Our lab results on all three data table experiments had a percent error less than 5 percent. When examining these results I can be almost certain it was not systematic error due to the fact that a major percent error was not detected on every trial that was run in each of the three tables. With there being some percent error there is the possibility for random error which are from unknown factors, which could come from impact of outside forces like the air track interfering with the acceleration of the cart. Beings that this was the first lab for my lab partners and I were working there was room for slight personal errors with our use of the computer program as well as the lab equipment. How does the acceleration in Data Table 2 compare with that of Data Table 1?
I think the data that I received from this experiment were relevant as the results were unexpected and contradicted my hypothesis giving me a different result to my research question. Next time for more reliability and validity in my experiment, I can find a way to make sure that as soon as the mass starts sliding the height is measured automatically. This can require an extra hand to help in the
A question that arose after this experiment was conducted is, how would the results differ if the force applied when swinging the object was kept the exact same? The experiment could be furthered by increasing the number of trials for more accurate results. Every experiment has errors that affect the accuracy of the results. In the experiment conducted, the three things that could be improved are the force with which all three objects were swung, the radius of the string (for all three objects) and pressing the stop watch without any delays or advances. To finally conclude, the trend observed as part of this experiment was that as the mass increases, the tangential velocity decreases and this also proves the hypothesis correct.
The change in an object’s momentum is equal to A) the product of the mass of the object and the time interval. B) the product of the force applied to the object and the time interval. C) the time interval divided by the net external force. D) the net external force divided by the time interval. ____ 9.
It does not however because the tracks act as a force and change the coaster's direction. Newton’s Second Law of Motion states that the acceleration of an object as produced by a net force is directly proportional to the magnitude of the net force, in the same direction as the net force, and inversely proportional to the mass of the object. This relates to the roller coaster that we made in class because it is an unbalanced force. It is able to change the roller coaster's motion and pull it uphill. When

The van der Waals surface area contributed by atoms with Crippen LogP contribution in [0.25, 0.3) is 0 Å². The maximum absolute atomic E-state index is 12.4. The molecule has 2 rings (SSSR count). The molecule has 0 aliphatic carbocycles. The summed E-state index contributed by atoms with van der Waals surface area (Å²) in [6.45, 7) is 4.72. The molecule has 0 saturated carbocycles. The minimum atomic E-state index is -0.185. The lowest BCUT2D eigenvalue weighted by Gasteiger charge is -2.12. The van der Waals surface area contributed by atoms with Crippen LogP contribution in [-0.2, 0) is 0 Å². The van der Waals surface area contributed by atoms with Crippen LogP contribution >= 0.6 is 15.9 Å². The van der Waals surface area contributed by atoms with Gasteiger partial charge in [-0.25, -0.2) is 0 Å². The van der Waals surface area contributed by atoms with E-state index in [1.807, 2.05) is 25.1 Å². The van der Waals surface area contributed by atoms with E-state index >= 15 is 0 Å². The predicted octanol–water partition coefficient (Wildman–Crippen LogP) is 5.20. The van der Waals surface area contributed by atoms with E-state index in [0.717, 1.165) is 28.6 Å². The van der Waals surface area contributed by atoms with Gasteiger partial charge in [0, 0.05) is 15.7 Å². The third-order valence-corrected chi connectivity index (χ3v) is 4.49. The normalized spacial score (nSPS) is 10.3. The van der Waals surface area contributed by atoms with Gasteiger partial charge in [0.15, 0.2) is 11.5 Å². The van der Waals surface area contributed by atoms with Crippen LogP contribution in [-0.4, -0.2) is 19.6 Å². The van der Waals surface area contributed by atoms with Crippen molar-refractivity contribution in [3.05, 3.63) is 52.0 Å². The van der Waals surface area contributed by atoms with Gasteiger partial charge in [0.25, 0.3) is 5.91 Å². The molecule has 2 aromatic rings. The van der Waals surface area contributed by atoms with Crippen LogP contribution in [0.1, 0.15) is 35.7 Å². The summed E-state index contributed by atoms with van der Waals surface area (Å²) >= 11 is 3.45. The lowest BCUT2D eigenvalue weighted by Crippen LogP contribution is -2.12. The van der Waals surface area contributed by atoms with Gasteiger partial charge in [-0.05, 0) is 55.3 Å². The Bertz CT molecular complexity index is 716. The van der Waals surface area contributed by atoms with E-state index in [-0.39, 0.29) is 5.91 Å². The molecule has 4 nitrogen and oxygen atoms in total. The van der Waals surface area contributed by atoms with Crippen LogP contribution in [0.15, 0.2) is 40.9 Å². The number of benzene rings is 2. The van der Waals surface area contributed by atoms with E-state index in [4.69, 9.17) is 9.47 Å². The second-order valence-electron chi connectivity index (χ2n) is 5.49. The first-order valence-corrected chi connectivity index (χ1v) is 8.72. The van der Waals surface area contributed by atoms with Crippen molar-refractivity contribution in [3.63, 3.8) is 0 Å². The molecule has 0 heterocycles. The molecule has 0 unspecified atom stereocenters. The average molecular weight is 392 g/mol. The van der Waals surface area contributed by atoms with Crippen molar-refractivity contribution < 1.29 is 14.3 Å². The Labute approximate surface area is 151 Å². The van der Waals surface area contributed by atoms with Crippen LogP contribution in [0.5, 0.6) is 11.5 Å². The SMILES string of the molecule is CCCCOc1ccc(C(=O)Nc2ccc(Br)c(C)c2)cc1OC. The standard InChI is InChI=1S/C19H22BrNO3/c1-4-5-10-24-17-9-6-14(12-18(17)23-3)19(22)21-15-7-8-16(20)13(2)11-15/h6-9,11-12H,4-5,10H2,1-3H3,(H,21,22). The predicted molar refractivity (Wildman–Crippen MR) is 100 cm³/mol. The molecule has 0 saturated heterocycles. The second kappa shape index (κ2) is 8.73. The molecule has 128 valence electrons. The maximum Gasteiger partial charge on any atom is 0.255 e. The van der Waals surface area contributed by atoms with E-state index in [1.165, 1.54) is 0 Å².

Since the force is always perpendicular to the electrons direction of motion, it makes it move in a circular path whose plane is perpendicular to the direction of the magnetic field. The force required to keep a body moving in a circle is F=m v^2/r (5) With radius r and mass m. The required centripetal force is provided by the force exerted on the electron by the negative field m v^2/r=Bev or m v/r=eB
By whatever amount the net force acting on the cart changes, I believe its acceleration will change proportionally. Because the relationship is linear, the results on the graph will be linear. This can be shown mathematically as: a ∝ F, or in words “a is proportional to F”. Therefore, a=kF, which can be rearranged to get F=(1/k)a. We know that F=ma where the mass is the cart plus the weights with friction considered, and we know that weight=mass x gravitational field strength.
The final velocity, and average velocity are the same. So, v=2m /0.632 s.--- v=3.165. The final momentum, however, is 965.625 kg m/s. By applying the equation, p = mv, Th, p=0.1349 kg x 3.165 m/s exhibits how this was calculated. The acceleration of the container is 5.008 m/s 2.
The process reaches an endpoint when the two solutions completely and exactly neutralized each other. However, in determining the neutralization time by speculating the change in color, one must be critical and careful enough to get accurate and precise data. In conducting this experiment, some possible errors affect the accuracy of the data. The first possible source of error encountered is in the miscalculation in preparing the titrant. Excess or lesser amounts of 1.00 M NaOH can lead to inappropriate standardization.
The second figure shows the cross track error plot and comparison of vehicle orientation error and commanded steering input to reduce the orientation error. Fig 5 shows the tracking of a circular path . Linear kinematic model is used to estimate the vehicle location. The vehicle moves at a velocity of 5 m/s. The second figure shows the cross track error plot and comparison of vehicle orientation error and commanded steering input to reduce the orientation error.